Local runners rising to Run, Rabbit Run challenge

Runners from the Hare division start the Run, Rabbit Run 100-mile ultramarathon in 2014. Local participation in the event has grown along with the race.
Joel Reichenberger/file

Local Run, Rabbit Run competitors 100-mile runners: Darren Thomas, Devon Olson, Sabrina Stanley, Heidi Sauerland, Matt Milde, Jenny Fox, Ryan VanNess, Michael Kelly, Michael Hlavacek, Molly Cuffe, Michael Ehrlich, Natalie Larson, Filip Boelen, Ryan Larson, Andy Cheesebro, Kathleen Lynch, Sean Nalette, Mark Buchanan

50-mile runners: Candy Granger, Dillon Gotshall, Allen Belshaw, Charlie Macarthur, Cara Marrs, Jeff Olson, Sharon Pace Ward, Ken Spruell, Caroline Caldwell, Bernie Bachel, Mark Rueff, Diana Hornung, Adam Sando, John Williams, Edward Cleary, Andrew Miller, Elizabeth Boersma, Lindsay Richter, Josh Feldman, Don Platt, Melissa U-Rogers, Sara Snow, Pam Wooster, Liz Lata, Michelle Barnes

List provided by Steamboat Springs Running Series

There certainly was a running community in Steamboat Springs in 2006, the year before the first Run, Rabbit Run trail marathon. In its 10 full years of competition, the event has helped usher some major changes into that community, however, and when hundreds of runners head into the mountains beginning at 8 a.m. Friday, dozens of Steamboat Springs locals will be in the field, something that simply didn’t seem possible a decade ago.

“It’s been incredible growth,” said Paul Sachs, longtime Steamboat local and co-founder of Run, Rabbit Run. “Part of it is just we have the ultra runs. People get attracted, because they know there’s that kind of running here. It’s been extraordinary. Some people who were running other races see these races and give them a try”

This year, 43 local racers will run in either the 100- or the 50-mile version of the Run, Rabbit Run.

The event started as a 50-mile race in 2007. A 100-mile version was added in 2012, and since it’s founding, its stood as perhaps the ultimate summer test of endurance in the Steamboat region.

Steamboaters aren’t the type to back down from a challenge, and the race’s mere presence has inspired many of its local participants to give the distances a try.

“Barely any locals used to do those races,” Cara Marrs said.

Director of the local running series, Marrs had plenty of miles under her belt before she first attempted the 50-mile race. She then tried to tackle the 100-mile version three times before she finished it last year.

She’s now finished five 100-mile races.

“There are just a lot of people trying the 50 who haven’t done a lot of stuff,” she said. “People are seeing their friends finish, they’re getting excited and they’re less intimidated by the whole thing.”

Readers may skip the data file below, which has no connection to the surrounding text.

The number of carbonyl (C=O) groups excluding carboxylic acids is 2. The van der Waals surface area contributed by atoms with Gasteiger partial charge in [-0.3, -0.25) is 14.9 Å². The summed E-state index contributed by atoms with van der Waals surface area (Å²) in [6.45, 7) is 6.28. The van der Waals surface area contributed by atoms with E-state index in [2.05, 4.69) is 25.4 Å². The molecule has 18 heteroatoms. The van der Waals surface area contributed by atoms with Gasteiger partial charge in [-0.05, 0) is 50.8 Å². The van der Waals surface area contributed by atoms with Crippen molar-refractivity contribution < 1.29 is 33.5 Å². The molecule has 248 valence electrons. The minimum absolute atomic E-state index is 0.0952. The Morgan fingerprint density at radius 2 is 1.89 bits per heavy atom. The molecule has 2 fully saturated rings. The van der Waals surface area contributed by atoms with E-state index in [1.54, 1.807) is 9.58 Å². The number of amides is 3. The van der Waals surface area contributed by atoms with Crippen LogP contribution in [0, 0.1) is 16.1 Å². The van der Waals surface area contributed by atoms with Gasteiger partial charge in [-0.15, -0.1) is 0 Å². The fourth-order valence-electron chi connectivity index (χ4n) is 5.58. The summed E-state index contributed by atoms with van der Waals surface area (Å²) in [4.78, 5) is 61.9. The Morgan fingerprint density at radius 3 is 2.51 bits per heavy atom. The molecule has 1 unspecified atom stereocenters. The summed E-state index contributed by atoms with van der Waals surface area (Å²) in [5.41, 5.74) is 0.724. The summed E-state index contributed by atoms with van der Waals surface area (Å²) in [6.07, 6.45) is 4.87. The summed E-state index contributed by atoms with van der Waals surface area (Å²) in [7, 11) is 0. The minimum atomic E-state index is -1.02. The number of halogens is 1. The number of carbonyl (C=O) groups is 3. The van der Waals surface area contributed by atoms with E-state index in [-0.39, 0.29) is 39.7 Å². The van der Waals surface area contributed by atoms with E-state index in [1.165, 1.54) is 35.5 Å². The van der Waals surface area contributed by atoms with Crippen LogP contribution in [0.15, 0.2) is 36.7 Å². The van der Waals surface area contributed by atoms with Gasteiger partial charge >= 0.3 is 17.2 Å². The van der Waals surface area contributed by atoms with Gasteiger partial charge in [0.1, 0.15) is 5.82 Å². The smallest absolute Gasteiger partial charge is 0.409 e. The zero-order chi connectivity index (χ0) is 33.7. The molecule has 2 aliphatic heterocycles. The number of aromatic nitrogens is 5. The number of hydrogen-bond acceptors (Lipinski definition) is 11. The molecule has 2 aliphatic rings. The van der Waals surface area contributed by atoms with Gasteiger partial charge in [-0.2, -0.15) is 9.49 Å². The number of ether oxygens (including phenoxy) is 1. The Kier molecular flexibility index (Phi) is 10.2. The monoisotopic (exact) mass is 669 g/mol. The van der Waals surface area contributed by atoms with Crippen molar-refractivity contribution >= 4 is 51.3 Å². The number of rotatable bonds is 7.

Local runners seeing the race and being inspired by others finishing it has actually turned into a bit of a problem for the race, itself.

It’s become a regular trend for someone to volunteer for a year or two to help put the big event on, have that nearness to the runners plant a seed then, then, the following year, decide to tackle the run themselves.

“Every year, they go volunteer and decide, ‘Heck, I’m doing this next year,’” race co-founder Fred Abramowitz said. “It’s a great thing, because it’s created a world-class ultra community here in Steamboat, but it sure hurts our ability to get volunteers for the race when they’re all out running it.”

It’s not just ambitious locals who’ve helped swell the ranks of Steamboat Springs ultra runners, either.

The race has proven to have some gravity of its own and has pulled a handful of elite ultra-marathon runners into Steamboat’s orbit on a more permanent basis.

“The elevation is perfect. You’re at elevation, so you get that advantage, but it’s low enough where you can do speed work,” local runner Sabrina Stanely said. “You can’t get the muscle memory if you were up any higher than this.”

A third-place finish at the Western States 100-mile race has helped Stanley enter this event as one of the favorites, certainly among local runners.

She’s part of a tight group of three elite ultra runners who call Steamboat home.

Veteran runners Avery Collins and Devon Olson moved to Steamboat in 2014, specifically to prepare for Run, Rabbit Run. They were drawn initially by the 100-mile race’s large purse, $12,500 this year and still the biggest of any ultra marathon race.

They stayed after the race came and went, however, and three years later, are still in town.

Stanley was living in Breckenridge when she met Collins last year. They pair started dating, and now, both live in Steamboat.

Both Olson and Stanley will race this year, with Collins offering support.

“It’s like a hidden Boulder,” Stanley said. “Steamboat’s so far out of the way, you don’t get all the people. It has a lot more of a local, small-town feel than Boulder, with all the same advantages, as far as training.”

The 100-mile race begins at 8 a.m. Friday at the base of Steamboat Ski Area with the start for the Tortoise division runners. The Hare division, chasing that big pile of prize money, will start at noon.

The top Hare finisher should cross the finish line after 5 a.m. The course record, set in 2013 by Jason Schlarb, is 17 hours, 15 minutes and 20 seconds, which would put him in at 5:15 a.m.

The women’s record is 20:16:54, set in 2013 by Michele Yates, who’s in the field again this year.

The 50-mile race starts at 6 a.m. Saturday.

Racers from both events will be finishing back at the base of Steamboat Ski Area all day Saturday until an 8 p.m. cutoff.

To reach Joel Reichenberger, call 970-871-4253, email or follow him on Twitter @JReich9.

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